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Apple is not the first to offer in-store location technology. An app called Shopkick, for example, sends users discounts when they enter Macy's, J.C. Penney and other stores. But Apple's entry into micro-location puts the nascent technology into the hands of thousands of developers and broadens its reach considerably.
Apple said iBeacon provides apps with "a whole new level of micro-location awareness, such as trail markers in a park, exhibits in a museum, or product displays in stores."
To take advantage of this, make sure you have Bluetooth enabled on your phone and download the Apple Store app. You'll have to agree to let Apple track your location and to receive notifications while in the store. It'll only work if you say yes to both as you set up the app.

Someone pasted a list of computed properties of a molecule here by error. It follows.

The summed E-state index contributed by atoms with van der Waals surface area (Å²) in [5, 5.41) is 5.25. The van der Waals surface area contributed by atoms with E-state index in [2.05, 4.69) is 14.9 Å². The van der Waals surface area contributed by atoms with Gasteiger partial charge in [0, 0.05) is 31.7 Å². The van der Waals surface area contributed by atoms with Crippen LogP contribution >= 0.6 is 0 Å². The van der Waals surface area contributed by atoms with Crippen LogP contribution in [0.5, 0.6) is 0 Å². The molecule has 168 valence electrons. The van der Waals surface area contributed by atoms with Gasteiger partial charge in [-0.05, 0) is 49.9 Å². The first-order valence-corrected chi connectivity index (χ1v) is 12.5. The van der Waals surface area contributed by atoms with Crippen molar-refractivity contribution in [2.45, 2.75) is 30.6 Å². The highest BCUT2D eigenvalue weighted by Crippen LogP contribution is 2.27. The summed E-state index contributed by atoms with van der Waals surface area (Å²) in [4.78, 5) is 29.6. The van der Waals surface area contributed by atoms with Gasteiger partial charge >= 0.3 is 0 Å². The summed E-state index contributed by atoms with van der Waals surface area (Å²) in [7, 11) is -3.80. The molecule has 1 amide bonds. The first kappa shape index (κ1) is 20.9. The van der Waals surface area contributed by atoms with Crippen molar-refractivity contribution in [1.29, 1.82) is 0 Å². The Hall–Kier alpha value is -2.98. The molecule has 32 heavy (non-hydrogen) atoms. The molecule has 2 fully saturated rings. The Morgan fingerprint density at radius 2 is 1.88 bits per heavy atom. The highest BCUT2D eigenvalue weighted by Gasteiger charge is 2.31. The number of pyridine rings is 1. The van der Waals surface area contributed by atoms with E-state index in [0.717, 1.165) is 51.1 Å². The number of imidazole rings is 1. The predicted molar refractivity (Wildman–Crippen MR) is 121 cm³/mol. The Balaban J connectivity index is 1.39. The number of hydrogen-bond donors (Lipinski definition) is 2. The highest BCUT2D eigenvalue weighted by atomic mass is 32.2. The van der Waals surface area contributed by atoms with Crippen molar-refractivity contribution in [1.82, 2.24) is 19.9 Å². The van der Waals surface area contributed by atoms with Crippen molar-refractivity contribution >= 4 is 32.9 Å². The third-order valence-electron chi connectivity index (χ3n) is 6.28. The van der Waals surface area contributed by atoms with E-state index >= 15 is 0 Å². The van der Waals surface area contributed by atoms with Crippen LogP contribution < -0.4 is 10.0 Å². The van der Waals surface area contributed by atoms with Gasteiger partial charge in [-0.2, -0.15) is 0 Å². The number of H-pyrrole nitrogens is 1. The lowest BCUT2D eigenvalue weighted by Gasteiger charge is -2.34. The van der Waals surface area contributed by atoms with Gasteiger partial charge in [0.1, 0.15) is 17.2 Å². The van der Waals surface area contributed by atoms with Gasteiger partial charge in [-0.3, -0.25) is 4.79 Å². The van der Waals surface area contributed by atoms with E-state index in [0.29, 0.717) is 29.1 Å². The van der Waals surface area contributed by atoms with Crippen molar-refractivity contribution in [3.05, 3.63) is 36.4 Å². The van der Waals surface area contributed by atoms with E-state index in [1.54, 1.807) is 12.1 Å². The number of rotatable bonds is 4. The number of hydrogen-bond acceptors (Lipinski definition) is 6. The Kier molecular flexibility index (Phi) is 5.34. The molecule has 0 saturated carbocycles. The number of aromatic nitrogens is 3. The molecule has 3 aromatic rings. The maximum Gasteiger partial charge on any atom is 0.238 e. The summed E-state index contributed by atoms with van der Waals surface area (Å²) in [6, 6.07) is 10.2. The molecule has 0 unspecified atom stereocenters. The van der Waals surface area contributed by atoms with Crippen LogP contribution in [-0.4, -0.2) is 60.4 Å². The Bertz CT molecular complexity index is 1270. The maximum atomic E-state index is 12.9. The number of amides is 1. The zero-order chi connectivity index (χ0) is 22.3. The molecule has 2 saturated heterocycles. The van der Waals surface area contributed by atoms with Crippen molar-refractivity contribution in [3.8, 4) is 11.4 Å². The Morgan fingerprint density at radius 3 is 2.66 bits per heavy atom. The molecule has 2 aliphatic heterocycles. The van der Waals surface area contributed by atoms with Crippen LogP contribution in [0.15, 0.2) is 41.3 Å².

The app will automatically switch to "in-store mode" once you enter. Even without iBeacon, the app already lets you scan and pay for some items using your phone, get customer service help and reserve products.
Location tracking does raise privacy worries. After all, shoppers may not want their every move watched and recorded inside a store. Apple, however, said that it does not collect information about shoppers inside its stores. But other companies using iBeacon could, as long as people who download their apps agree to be tracked.
Privacy advocates have raised concerns about the various ways that retailers track shoppers, whether it's their location, purchase history or how often they visit a store. But consumers often agree to be tracked in exchange for discounts.
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